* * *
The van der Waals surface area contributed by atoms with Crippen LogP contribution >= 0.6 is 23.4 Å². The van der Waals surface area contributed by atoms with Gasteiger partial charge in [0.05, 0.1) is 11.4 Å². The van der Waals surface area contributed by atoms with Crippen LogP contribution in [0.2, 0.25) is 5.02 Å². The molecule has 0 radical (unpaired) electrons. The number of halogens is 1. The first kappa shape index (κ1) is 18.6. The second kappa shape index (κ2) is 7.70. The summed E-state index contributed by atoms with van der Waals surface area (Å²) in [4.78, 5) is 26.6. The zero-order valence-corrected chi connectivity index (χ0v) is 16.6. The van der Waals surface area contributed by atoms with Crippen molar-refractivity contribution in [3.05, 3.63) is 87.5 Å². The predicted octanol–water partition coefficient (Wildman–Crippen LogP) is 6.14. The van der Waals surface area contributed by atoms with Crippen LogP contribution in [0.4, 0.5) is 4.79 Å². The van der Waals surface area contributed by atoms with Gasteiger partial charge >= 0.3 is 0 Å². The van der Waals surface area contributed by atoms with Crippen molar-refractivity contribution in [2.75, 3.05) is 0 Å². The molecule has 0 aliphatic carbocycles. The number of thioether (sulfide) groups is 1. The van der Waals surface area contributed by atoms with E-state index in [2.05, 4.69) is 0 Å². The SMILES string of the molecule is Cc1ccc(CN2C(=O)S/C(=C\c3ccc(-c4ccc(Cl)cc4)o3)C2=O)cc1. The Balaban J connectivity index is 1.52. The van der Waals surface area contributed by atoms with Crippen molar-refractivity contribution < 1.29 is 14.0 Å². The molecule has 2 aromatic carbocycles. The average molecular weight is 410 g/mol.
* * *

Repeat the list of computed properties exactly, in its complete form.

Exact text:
The van der Waals surface area contributed by atoms with Crippen LogP contribution >= 0.6 is 23.4 Å². The van der Waals surface area contributed by atoms with Gasteiger partial charge in [0.05, 0.1) is 11.4 Å². The van der Waals surface area contributed by atoms with Crippen LogP contribution in [0.2, 0.25) is 5.02 Å². The molecule has 0 radical (unpaired) electrons. The number of halogens is 1. The first kappa shape index (κ1) is 18.6. The second kappa shape index (κ2) is 7.70. The summed E-state index contributed by atoms with van der Waals surface area (Å²) in [4.78, 5) is 26.6. The zero-order valence-corrected chi connectivity index (χ0v) is 16.6. The van der Waals surface area contributed by atoms with Crippen molar-refractivity contribution in [3.05, 3.63) is 87.5 Å². The predicted octanol–water partition coefficient (Wildman–Crippen LogP) is 6.14. The van der Waals surface area contributed by atoms with Crippen LogP contribution in [0.4, 0.5) is 4.79 Å². The van der Waals surface area contributed by atoms with Gasteiger partial charge >= 0.3 is 0 Å². The van der Waals surface area contributed by atoms with Crippen molar-refractivity contribution in [2.75, 3.05) is 0 Å². The molecule has 0 aliphatic carbocycles. The number of thioether (sulfide) groups is 1. The van der Waals surface area contributed by atoms with E-state index in [2.05, 4.69) is 0 Å². The SMILES string of the molecule is Cc1ccc(CN2C(=O)S/C(=C\c3ccc(-c4ccc(Cl)cc4)o3)C2=O)cc1. The Balaban J connectivity index is 1.52. The van der Waals surface area contributed by atoms with Crippen molar-refractivity contribution < 1.29 is 14.0 Å². The molecule has 2 aromatic carbocycles. The average molecular weight is 410 g/mol.